According to the present invention there is provided a multistage pump or compressor comprising a series of axial flow stages, each stage comprising an impeller for imparting whirl to the pumped fluid in one direction and a stator including vanes for imparting whirl to the pumped fluid in the opposite direction, the flow passages between the stator vanes being configured such that, at or near the flowrate at which stage efficiency is a maximum, the fluid flows therethrough at substantially constant absolute velocity, and the average ratio of stage axial length to impeller diameter for each axial flow stage being less than 0.4.
As used herein, the terms "pump" and "compressor" are to be considered as interchangeable, where the context permits. Further, references to the pump characteristics and performance will generally refer to conditions prevalent at or near the design duty of the pump, that is the flowrate at which the pump efficiency is a maximum.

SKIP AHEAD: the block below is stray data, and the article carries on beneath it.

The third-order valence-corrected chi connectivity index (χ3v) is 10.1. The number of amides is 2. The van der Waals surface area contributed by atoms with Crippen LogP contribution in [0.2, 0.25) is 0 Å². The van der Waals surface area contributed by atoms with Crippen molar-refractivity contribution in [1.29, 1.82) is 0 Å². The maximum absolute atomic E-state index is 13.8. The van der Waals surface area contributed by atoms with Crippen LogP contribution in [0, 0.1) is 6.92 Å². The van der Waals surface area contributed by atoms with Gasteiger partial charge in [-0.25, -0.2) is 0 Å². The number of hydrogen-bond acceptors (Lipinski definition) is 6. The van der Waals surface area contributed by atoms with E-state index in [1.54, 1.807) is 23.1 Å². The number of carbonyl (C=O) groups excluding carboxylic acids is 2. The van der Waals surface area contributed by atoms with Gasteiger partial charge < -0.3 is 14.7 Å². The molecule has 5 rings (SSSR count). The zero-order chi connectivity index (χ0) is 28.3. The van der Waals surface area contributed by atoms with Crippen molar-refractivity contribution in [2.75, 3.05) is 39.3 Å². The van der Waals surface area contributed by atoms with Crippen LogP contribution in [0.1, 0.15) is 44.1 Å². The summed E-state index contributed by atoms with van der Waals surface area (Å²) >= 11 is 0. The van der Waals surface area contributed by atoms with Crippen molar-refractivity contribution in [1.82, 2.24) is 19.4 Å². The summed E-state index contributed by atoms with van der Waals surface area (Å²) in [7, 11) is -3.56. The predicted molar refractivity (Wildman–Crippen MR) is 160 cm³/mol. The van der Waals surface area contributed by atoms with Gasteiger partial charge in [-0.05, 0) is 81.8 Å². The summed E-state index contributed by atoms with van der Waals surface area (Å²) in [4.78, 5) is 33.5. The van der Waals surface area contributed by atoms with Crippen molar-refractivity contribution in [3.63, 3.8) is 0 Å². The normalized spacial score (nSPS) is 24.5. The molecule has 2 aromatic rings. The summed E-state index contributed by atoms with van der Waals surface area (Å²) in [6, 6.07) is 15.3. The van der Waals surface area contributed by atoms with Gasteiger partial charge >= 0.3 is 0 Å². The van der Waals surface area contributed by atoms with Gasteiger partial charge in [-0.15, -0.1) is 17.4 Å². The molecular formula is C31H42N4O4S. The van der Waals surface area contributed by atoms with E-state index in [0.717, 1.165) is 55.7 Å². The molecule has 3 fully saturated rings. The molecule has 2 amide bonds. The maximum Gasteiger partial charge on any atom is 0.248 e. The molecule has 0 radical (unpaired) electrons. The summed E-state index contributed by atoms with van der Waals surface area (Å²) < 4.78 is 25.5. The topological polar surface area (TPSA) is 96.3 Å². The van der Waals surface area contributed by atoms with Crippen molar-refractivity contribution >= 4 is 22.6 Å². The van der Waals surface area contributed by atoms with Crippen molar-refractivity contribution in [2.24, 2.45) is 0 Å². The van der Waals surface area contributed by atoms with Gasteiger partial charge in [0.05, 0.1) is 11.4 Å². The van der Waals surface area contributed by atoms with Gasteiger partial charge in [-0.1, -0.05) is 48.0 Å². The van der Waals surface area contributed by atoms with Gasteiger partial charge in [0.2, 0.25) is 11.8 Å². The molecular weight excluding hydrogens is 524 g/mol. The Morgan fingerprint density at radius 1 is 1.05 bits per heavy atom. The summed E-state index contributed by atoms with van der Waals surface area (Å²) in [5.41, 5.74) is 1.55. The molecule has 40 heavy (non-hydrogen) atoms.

Preferably, the average ratio of stage axial length to impeller diameter for each axial flow stage is less than 0.3, and most preferably between 0.2 and 0.25.
Preferably also, the average stage head co-efficient ##EQU1## has a value greater than 0.3 at the best efficiency flow of the pump, where:
H=stage generated head (for compressors, polytropic stage head)
UT =tip velocity of impeller
g=gravitational constant (9.81 m/s).
Preferably also, each axial flow impeller has a hub and blades mounted on the hub and defining tips, and the mean hub\tip diameter ratio of each axial flow impeller is greater than 0.7.
Preferably also, each impeller has an inlet flow coefficient ##EQU2## with a value of less than 0.4, preferably less than 0.3, and most preferably a value between 0.15 and 0.25, where:
va =fluid axial velocity component at impeller inlet
UT =impeller tip velocity.
Preferably also, each axial flow impeller has a relatively large number of blades, preferably more than five and typically between six and 15 blades.
Preferably also, the impeller of each axial stage has blades defining a tip diameter and the pitch/chord ratio at the tip diameter is less than 0.8.
Preferably also, in the stator of each axial stage, the stator vanes are arranged to change the direction of absolute flow velocity of the fluid by between 80° and 120°, such that, at or near the flowrate at which the stage efficiency is a maximum, the whirl component of the fluid velocity leaving the stator is approximately the same as the whirl component of the fluid as it enters the stator vanes, but in the opposite direction.